Think Easter, Think Chocolate, which Chocolate giant is lighting up our screens this Easter? 

Let’s face it: for many of us, Easter is the prime time to indulge in a little bit of chocolate. From bunnies wrapped in gold through to giant decadent eggs, each year the list of choices seems to be ever-growing. 

With chocolate on the brain, the Opinium team decided to put some of this year’s most prominent chocolate ads to the test using our advertising optimisation tool AdVantage. 

It’s a showdown between Cadbury, Hotel Chocolat and Lindt – who does the Easter bunny favour this year? 

Cadbury – a British favourite – is the unequivocal chocolate champion 

Going back through 200 years of Cadbury history, this adorable ad sees a young girl enter a shop to buy her mum a Cadbury chocolate bar and paying in a handful of buttons and toys. The heartwarming ad scores really highly on enjoyment, inspiring feelings of happiness, love and comfort, according to our respondents. The ad also does a good job in keeping viewers’ attention, feels relevant and at the same time different from other ads in the category. 

Unusually for Cadbury, brand linkage is only average – the purple wrapping only shown intermittently to draw attention to the brand, the ad could be doing a better job to signal to viewers which brand it’s really for. 

That being said, the creative does well to invoke humour, and enjoys a good social virality score, with many saying they would share the ad in a post or send it to someone via private message on social media. 

Hotel Chocolat does well in inspiring consideration – but fades in comparison to Cadbury’s emotive storyline 

Featuring Hotel Chocolat’s signature chocolates, this product-focussed ad takes us into the delicious world of HC’s beautiful selections – but the striking visuals fail to really make an impression compared to Cadbury. While the execution does relatively well on enjoyment, it struggles to engage the audience or really make them understand what the ad is trying to say.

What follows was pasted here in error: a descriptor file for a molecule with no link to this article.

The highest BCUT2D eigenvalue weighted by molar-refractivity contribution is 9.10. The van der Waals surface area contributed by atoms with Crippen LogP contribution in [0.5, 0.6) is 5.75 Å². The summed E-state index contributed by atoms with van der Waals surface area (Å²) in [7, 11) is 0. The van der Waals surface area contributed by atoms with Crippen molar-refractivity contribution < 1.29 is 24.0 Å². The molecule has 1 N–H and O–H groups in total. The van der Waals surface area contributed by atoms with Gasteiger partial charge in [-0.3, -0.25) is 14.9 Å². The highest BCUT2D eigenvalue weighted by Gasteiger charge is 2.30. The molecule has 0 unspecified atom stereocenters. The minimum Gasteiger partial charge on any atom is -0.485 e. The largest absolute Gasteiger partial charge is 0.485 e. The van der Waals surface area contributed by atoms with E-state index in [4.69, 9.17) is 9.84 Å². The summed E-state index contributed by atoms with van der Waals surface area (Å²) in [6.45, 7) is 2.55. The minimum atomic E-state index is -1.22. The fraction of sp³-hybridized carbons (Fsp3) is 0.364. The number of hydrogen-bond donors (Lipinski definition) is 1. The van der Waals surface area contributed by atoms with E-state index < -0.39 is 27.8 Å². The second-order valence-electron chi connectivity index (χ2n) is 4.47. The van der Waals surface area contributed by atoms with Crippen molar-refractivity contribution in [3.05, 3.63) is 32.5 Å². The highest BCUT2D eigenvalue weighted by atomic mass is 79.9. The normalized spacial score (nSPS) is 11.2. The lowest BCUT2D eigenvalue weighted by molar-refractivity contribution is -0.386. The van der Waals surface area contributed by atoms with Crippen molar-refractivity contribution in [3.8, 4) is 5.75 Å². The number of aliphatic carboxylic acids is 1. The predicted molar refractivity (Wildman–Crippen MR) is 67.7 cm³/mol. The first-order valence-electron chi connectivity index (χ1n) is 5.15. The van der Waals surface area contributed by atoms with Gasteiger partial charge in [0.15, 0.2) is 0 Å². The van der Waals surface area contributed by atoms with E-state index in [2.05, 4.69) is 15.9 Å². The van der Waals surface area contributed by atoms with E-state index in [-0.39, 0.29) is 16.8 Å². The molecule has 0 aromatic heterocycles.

However it does inspire feelings of surprise and inspiration, and its musical element performs quite well. Short and sweet, the ad has an element of social virality, with respondents saying they would share it in a post on social media or send it via private message. 

The creatives  achilles heel appears to be its poor understanding score – as it lacks a clear message – and without it, it doesn’t seem as relevant to viewers. 

The Lindt Easter bunny doesn’t spark the consideration it tries to inspire 

Lindt ended up at the bottom of the chocolate leaderboard this time – despite all of its sparkle. The ad, while linked to the brand quite well due to the signature Lindt bunny, is only average on our AdVantage scores: it doesn’t seem as relevant despite the timing near Easter, and it doesn’t raise consideration much. Part of the problem is its poor difference score, meaning it appears to be quite similar to other ads in the category, therefore not keeping viewers’ attention as well as it might do otherwise. 

It’s therefore unsurprising that the ad isn’t likely to go particularly viral: of the three ads, it has the poorest score in terms of likelihood to share the post on social media or send it via private message. 

The grandfather / grandson storyline does inspire feelings of belonging and comfort, however; and the musical element is pleasant enough to carry the ad. It just doesn’t quite land the emotional tug at the heartstrings the way that Cadbury does. 

Looking at the three ads overall, it’s clear that even when selling something as delicious as chocolate, an emotive message that hooks in the viewer and makes it relevant for them is important. Because let’s be honest, chocolate is inherently emotional: a bit of chocolate can make any day better – and even soothe an achy heart. 

Written by Ande Gilmartin, Associate Director at Opinium.